Sunday, November 18, 2012

The Gettysburg Address: 273 Good Words

"Four score and seven years ago ..."

You know these words, don't you? 

They are the first words in one of the shortest, most famous, and most beloved speeches ever given.

On November 18, 1863, President Lincoln traveled by train to the Gettysburg, Pennsylvania battleground to deliver a speech at the Soldiers National Cemetery to recognize the war dead – from both sides – from the three day battle of Gettysburg.

Link to Pres. Lincoln's White House bio
That speech was only 273 words and Lincoln was not even the main speaker that day. The big draw was a famous speaker of the time, Edward Everett, and he spoke to the crowd for two (apparently very long) hours. Lincoln came after that terribly long speech so maybe the crowd that stayed that day also came to hear the President. 

The photo below shows Lincoln on the speaker's stand at Gettysburg. It was taken by Mathew [sic] Brady and is in the National Archives. It is considered quite rare and is one of only three known photos from the ceremony in which we think Lincoln can be viewed. This photo actually is a sectional blow up of the speaker's stand.  Here are the three photos.

Rare photo: Lincoln at Gettysburg by Mathew Brady. (
There are five, known, hand-written copies of The Gettysburg Address. The Library of Congress' has two. One of these copies is called the Nicolay copy and is considered to be the actual copy of the speech that Lincoln pulled from his pocket and read from. 

You can view the Nicolay copy here.

The Gettysburg Address:

Four score and seven years ago our fathers brought forth on this continent, a new nation, conceived in Liberty, and dedicated to the proposition that all men are created equal.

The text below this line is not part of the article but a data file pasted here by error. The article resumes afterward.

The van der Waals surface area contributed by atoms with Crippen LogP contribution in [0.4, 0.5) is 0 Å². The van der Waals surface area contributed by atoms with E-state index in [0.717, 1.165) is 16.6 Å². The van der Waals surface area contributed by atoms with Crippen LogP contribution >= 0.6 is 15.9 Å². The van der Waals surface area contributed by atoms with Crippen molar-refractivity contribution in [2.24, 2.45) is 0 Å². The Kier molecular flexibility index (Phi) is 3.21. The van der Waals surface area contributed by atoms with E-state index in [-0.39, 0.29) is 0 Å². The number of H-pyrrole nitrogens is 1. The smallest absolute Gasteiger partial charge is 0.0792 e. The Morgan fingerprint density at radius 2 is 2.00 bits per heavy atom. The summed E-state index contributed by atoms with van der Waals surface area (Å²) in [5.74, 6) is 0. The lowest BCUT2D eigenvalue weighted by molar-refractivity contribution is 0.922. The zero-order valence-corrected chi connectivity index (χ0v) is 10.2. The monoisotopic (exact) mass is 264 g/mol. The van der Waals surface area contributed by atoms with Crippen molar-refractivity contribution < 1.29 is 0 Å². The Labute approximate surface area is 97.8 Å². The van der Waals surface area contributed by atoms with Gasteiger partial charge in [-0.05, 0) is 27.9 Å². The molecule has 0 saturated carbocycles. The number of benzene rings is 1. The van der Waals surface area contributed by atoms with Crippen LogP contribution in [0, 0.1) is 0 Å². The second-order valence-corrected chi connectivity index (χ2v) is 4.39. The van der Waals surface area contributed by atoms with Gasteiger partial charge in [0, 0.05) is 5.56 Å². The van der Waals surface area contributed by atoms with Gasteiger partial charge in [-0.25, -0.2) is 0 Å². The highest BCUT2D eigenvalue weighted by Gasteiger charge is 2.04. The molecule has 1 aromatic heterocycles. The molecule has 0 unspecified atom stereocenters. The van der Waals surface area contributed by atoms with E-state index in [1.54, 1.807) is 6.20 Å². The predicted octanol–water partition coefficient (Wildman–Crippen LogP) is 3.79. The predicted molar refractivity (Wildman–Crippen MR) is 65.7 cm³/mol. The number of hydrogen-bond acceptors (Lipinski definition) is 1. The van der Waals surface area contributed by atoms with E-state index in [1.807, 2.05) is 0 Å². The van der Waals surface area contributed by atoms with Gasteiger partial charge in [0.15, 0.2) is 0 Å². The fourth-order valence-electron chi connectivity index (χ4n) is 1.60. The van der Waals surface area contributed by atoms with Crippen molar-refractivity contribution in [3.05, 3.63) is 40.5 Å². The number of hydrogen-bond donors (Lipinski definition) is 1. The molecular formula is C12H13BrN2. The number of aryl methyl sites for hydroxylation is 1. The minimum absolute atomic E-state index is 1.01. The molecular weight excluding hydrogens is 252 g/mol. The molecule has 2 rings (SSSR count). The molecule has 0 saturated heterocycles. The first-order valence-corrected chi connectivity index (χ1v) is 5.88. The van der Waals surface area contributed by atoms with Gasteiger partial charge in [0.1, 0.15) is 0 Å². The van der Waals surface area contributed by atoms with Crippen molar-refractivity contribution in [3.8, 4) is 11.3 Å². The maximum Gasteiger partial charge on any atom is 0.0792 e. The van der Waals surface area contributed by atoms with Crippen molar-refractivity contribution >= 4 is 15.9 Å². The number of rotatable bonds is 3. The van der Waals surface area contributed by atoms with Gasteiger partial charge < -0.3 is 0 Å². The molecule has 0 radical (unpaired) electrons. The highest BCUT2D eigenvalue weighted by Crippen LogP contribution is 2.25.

Now we are engaged in a great civil war, testing whether that nation, or any nation so conceived and so dedicated, can long endure. We are met on a great battle-field of that war. We have come to dedicate a portion of that field, as a final resting place for those who here gave their lives that that nation might live. It is altogether fitting and proper that we should do this.

But, in a larger sense, we can not dedicate -- we can not consecrate -- we can not hallow -- this ground. The brave men, living and dead, who struggled here, have consecrated it, far above our poor power to add or detract. The world will little note, nor long remember what we say here, but it can never forget what they did here. It is for us the living, rather, to be dedicated here to the unfinished work which they who fought here have thus far so nobly advanced. It is rather for us to be here dedicated to the great task remaining before us -- that from these honored dead we take increased devotion to that cause for which they gave the last full measure of devotion -- that we here highly resolve that these dead shall not have died in vain -- that this nation, under God, shall have a new birth of freedom -- and that government of the people, by the people, for the people, shall not perish from the earth.

Let it fly!

Union Civil War flag kept the stars of all the states.

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